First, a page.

No Fanny Price winter for me!

Lovely to look at, impssiblle to heat. This is Aston Hall. Photo: Elliot Brown (Creative Commons Flickr)

Lovely to look at, impossible to heat.  Photo: Elliot Brown (Creative Commons Flickr)

The weather forecasters say a cold front is bearing down on the Pacific Northwest–and after it hits us it will make its way across the nation. Days of rain are set to return, too. For those of us who live in older, poorly-insulated houses, the struggle against the cold and damp is on.

Perhaps I should think of this as being similar to living in an English manor house? Brrr.

Fanny Price, Austen’s put-upon poor relation  and the heroine of Mansfield Park, had a small east room set aside for her use–but was never allowed to have a fire there. A freezing winter day, with snow on the ground, and she has no fire? Thank you, Aunt Norris.

They say the glory of storytelling is in the details. I wonder if, for the sake of economy, Jane Austen sometimes had to do without a fire?

Our house has baseboard electric heaters–the kind found in apartments–and they are costly to use and inefficient. So we have a passive “eco-friendly” electric heater instead. It keeps the house at 65 degrees. If we are home in the evening–and if we have wood–we light a fire.

The other half is in the backyard!

This is only half of it. Enough wood for two winters?

Ah, but this year we will be fireplace fools. Thanks to Darcy’s bounty (Darcy By Any Other Name), we threw caution to the wind and purchased of an entire cord of wood. Wow, that’s a lot of wood.

Bring on the damp winter weather, I’m set!
Laura Hile (1)




6 thoughts on “No Fanny Price winter for me!

  1. Gayle Mills

    I just shake my head when I read a story where Darcy and Elizabeth end up in some dire circumstance — rain storm, snow storm, wet through, cold, trapped, etc. — and he gathers sticks and builds a fire that warms the room and — voila! — dries their clothes and shoes. Those authors have obviously never tried to light wet wood, nor are they familiar with the limited heat value of a fire built with a few twigs and sticks. I am familiar with both of those things, as, I suspect, are you, Laura. I grew up in a very old, historic house which was only comfortable for a few weeks in the spring and fall. Summers were brutally hot, and winters were brutally cold. My parents and brothers slept in rooms that weren’t heated at all. My sisters and I were given the one bedroom that was the recipient of the limited heat given off by the one source of heating — a free-standing oil heater which was turned very low at night. We had two fireplaces, but we didn’t use them because they smoked. Nothing romantic about any of that. The first time I read Mansfield Park, I totally understood the conditions Fanny endured.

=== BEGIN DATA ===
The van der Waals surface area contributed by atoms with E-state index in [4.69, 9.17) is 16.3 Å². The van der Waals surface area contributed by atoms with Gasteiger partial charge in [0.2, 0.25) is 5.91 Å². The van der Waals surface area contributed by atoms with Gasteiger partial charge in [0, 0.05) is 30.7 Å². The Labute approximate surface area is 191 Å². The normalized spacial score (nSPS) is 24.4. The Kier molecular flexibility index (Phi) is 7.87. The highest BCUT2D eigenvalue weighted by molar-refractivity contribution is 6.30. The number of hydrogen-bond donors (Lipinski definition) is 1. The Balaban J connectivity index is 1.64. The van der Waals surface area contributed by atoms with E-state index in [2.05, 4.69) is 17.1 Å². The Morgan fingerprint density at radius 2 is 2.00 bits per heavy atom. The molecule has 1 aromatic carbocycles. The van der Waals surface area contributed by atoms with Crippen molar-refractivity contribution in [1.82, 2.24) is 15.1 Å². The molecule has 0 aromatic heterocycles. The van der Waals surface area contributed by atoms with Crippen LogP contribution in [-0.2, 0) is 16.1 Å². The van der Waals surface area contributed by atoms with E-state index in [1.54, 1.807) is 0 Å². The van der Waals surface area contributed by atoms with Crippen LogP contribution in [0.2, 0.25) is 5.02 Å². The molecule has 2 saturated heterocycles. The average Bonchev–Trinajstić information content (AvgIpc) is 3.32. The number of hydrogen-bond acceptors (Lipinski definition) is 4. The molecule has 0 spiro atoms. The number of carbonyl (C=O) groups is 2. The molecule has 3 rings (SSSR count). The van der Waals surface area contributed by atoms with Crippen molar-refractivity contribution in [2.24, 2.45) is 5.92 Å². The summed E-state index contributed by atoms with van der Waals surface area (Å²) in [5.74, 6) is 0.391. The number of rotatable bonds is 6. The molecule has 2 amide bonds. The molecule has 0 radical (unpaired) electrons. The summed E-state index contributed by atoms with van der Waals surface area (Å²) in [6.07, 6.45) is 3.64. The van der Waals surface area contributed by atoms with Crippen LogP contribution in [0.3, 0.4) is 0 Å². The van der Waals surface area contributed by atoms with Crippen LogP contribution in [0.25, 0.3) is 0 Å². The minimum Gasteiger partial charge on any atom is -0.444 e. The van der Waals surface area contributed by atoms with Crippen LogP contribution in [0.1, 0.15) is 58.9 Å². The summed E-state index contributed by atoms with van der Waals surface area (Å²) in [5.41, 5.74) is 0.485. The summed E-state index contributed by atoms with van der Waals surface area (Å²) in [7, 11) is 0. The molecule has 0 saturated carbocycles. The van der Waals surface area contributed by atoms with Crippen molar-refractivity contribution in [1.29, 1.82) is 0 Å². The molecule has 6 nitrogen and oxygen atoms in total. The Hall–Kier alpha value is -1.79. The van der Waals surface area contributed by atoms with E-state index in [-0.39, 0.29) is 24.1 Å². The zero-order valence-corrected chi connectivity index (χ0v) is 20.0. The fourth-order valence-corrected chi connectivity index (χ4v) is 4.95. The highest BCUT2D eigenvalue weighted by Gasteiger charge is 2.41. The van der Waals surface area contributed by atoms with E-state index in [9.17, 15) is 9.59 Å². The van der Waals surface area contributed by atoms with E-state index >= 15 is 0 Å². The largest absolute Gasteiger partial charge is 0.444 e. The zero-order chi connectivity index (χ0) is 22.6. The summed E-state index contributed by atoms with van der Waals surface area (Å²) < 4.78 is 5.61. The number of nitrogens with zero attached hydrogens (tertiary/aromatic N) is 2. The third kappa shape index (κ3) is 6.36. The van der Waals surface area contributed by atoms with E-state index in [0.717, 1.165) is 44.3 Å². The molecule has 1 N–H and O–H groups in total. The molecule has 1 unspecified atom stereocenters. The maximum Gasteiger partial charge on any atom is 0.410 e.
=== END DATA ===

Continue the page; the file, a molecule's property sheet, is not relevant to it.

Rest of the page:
My home is very comfortable, but the heating and air is expensive. I supplement with a ceiling fan in the summer and a wood-burning insert in my fireplace in the winter. (It’s not pretty, but it’s efficient.) That load of wood in your picture would cost me about $75, delivered and unloaded onto my porch. I use two loads a winter. That’s a small price to pay for snug comfort.

    Liked by 3 people

    1. Laura Hile Post author

      “Prices will vary” — wow, you have a bargain! ($150 per cord?). Yay! Wood heat can be messy (ash clean up), but nothing beats the cheerful companionship of a fire. Best of all, the wood is paid for. I hate cranking up the electric heat, wondering how much it’s going to cost later.

      To be fair, when our neighborhood was developed electricity was cheap and plentiful. We don’t have gas lines, because all-electric was the energy source of the future.

      Liked by 1 person

      1. Robin Helm

        We sisters slept three in a bed. It was warmer. We had so many quilts piled on us that we couldn’t move. Seriously. We also learned to get dressed very quickly. Only the living room (den) was heated. MO was “put on clothes and run for the den.” The kitchen was heated by opening the oven. Yes, those were the good old days.

        Liked by 1 person

        1. Laura Hile Post author

          Ah, the good old days! I spent two summer vacations at our grandmother’s family log cabin in the woods of Wisconsin. It wasn’t quite Little House in the Big Woods, but it was a feast for the imagination just the same.

          We had electricity, but no indoor plumbing. So I learned to work a hand pump for water, hike through the woods to the swimming hole, fish off the old iron bridge, pick berries, play cards for hours with cousins, climb trees … and run to the outhouse during thunderstorms. I loved it! However, I bet living this way was a lot of work for the grownups. AND we were there during the easiest, most comfortable part of the year.

          Even so, I bet you are like me, watching Anne of Green Gables with a genuine sense of nostalgia. We get it.

          Liked by 1 person

  2. Susan Kaye

    both my kids were born in houses with one source of heat, Will a woodstove in the living room and Emily a gas stove in the kitchen. When Bill builds a fire it heats this house to hellish temps. We’ll see how things go this winter, we’ve never slept upstairs in winter. It may be a real treat. Or torture. I’ll let you know.



Why yes, we DO want a piece of your mind. ;-)

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